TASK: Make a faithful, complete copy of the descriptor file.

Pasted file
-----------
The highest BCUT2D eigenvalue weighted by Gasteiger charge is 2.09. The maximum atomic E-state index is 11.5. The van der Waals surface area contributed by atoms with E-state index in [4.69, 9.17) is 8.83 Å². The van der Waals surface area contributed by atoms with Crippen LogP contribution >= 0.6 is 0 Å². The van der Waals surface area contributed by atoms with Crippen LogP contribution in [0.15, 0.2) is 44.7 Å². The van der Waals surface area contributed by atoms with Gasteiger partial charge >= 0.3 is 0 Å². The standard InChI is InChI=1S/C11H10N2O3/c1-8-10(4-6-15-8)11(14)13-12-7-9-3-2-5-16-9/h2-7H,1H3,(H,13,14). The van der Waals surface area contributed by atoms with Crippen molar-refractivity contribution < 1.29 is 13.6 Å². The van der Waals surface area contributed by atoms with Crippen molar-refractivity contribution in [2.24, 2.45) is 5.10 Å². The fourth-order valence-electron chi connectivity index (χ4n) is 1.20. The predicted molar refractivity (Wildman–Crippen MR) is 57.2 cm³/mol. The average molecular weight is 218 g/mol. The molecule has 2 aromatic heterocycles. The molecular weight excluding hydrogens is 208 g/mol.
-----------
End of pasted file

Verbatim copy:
The highest BCUT2D eigenvalue weighted by Gasteiger charge is 2.09. The maximum atomic E-state index is 11.5. The van der Waals surface area contributed by atoms with E-state index in [4.69, 9.17) is 8.83 Å². The van der Waals surface area contributed by atoms with Crippen LogP contribution >= 0.6 is 0 Å². The van der Waals surface area contributed by atoms with Crippen LogP contribution in [0.15, 0.2) is 44.7 Å². The van der Waals surface area contributed by atoms with Gasteiger partial charge >= 0.3 is 0 Å². The standard InChI is InChI=1S/C11H10N2O3/c1-8-10(4-6-15-8)11(14)13-12-7-9-3-2-5-16-9/h2-7H,1H3,(H,13,14). The van der Waals surface area contributed by atoms with Crippen molar-refractivity contribution < 1.29 is 13.6 Å². The van der Waals surface area contributed by atoms with Crippen molar-refractivity contribution in [2.24, 2.45) is 5.10 Å². The fourth-order valence-electron chi connectivity index (χ4n) is 1.20. The predicted molar refractivity (Wildman–Crippen MR) is 57.2 cm³/mol. The average molecular weight is 218 g/mol. The molecule has 2 aromatic heterocycles. The molecular weight excluding hydrogens is 208 g/mol.